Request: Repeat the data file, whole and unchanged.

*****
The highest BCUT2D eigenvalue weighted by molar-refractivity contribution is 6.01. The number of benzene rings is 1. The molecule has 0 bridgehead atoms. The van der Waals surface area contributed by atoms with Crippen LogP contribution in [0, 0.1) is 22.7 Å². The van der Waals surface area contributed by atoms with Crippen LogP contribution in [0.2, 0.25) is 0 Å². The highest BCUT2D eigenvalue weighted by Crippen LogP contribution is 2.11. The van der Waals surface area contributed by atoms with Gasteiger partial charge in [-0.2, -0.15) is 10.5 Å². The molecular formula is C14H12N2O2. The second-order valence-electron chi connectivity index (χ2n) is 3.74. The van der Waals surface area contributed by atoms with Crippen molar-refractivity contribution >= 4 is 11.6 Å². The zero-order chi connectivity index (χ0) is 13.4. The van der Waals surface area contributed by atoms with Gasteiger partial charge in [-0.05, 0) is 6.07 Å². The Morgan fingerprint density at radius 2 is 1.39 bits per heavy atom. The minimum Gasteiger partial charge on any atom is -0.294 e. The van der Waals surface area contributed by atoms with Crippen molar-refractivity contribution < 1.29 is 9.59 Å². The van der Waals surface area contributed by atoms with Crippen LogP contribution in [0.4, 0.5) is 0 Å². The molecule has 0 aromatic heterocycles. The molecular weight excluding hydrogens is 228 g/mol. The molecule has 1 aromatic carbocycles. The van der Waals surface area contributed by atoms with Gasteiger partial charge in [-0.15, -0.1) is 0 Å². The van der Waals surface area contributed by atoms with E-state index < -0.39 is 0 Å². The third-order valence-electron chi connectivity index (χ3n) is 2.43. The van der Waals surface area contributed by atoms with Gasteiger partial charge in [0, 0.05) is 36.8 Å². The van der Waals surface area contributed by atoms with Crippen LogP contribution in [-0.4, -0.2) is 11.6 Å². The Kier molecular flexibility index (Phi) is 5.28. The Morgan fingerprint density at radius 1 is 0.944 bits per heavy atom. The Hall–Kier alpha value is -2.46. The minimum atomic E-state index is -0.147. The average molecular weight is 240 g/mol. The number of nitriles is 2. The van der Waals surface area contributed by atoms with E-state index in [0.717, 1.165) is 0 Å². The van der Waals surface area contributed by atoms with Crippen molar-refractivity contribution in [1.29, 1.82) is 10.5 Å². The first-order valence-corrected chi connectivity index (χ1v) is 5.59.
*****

The highest BCUT2D eigenvalue weighted by molar-refractivity contribution is 6.01. The number of benzene rings is 1. The molecule has 0 bridgehead atoms. The van der Waals surface area contributed by atoms with Crippen LogP contribution in [0, 0.1) is 22.7 Å². The van der Waals surface area contributed by atoms with Crippen LogP contribution in [0.2, 0.25) is 0 Å². The highest BCUT2D eigenvalue weighted by Crippen LogP contribution is 2.11. The van der Waals surface area contributed by atoms with Gasteiger partial charge in [-0.2, -0.15) is 10.5 Å². The molecular formula is C14H12N2O2. The second-order valence-electron chi connectivity index (χ2n) is 3.74. The van der Waals surface area contributed by atoms with Crippen molar-refractivity contribution >= 4 is 11.6 Å². The zero-order chi connectivity index (χ0) is 13.4. The van der Waals surface area contributed by atoms with Gasteiger partial charge in [-0.05, 0) is 6.07 Å². The Morgan fingerprint density at radius 2 is 1.39 bits per heavy atom. The minimum Gasteiger partial charge on any atom is -0.294 e. The van der Waals surface area contributed by atoms with Crippen molar-refractivity contribution < 1.29 is 9.59 Å². The van der Waals surface area contributed by atoms with Crippen LogP contribution in [0.4, 0.5) is 0 Å². The molecule has 0 aromatic heterocycles. The molecular weight excluding hydrogens is 228 g/mol. The molecule has 1 aromatic carbocycles. The van der Waals surface area contributed by atoms with Gasteiger partial charge in [-0.15, -0.1) is 0 Å². The van der Waals surface area contributed by atoms with E-state index < -0.39 is 0 Å². The third-order valence-electron chi connectivity index (χ3n) is 2.43. The van der Waals surface area contributed by atoms with Gasteiger partial charge in [0, 0.05) is 36.8 Å². The van der Waals surface area contributed by atoms with Crippen LogP contribution in [-0.4, -0.2) is 11.6 Å². The Kier molecular flexibility index (Phi) is 5.28. The Morgan fingerprint density at radius 1 is 0.944 bits per heavy atom. The Hall–Kier alpha value is -2.46. The minimum atomic E-state index is -0.147. The average molecular weight is 240 g/mol. The number of nitriles is 2. The van der Waals surface area contributed by atoms with E-state index in [0.717, 1.165) is 0 Å². The van der Waals surface area contributed by atoms with Crippen molar-refractivity contribution in [1.29, 1.82) is 10.5 Å². The first-order valence-corrected chi connectivity index (χ1v) is 5.59.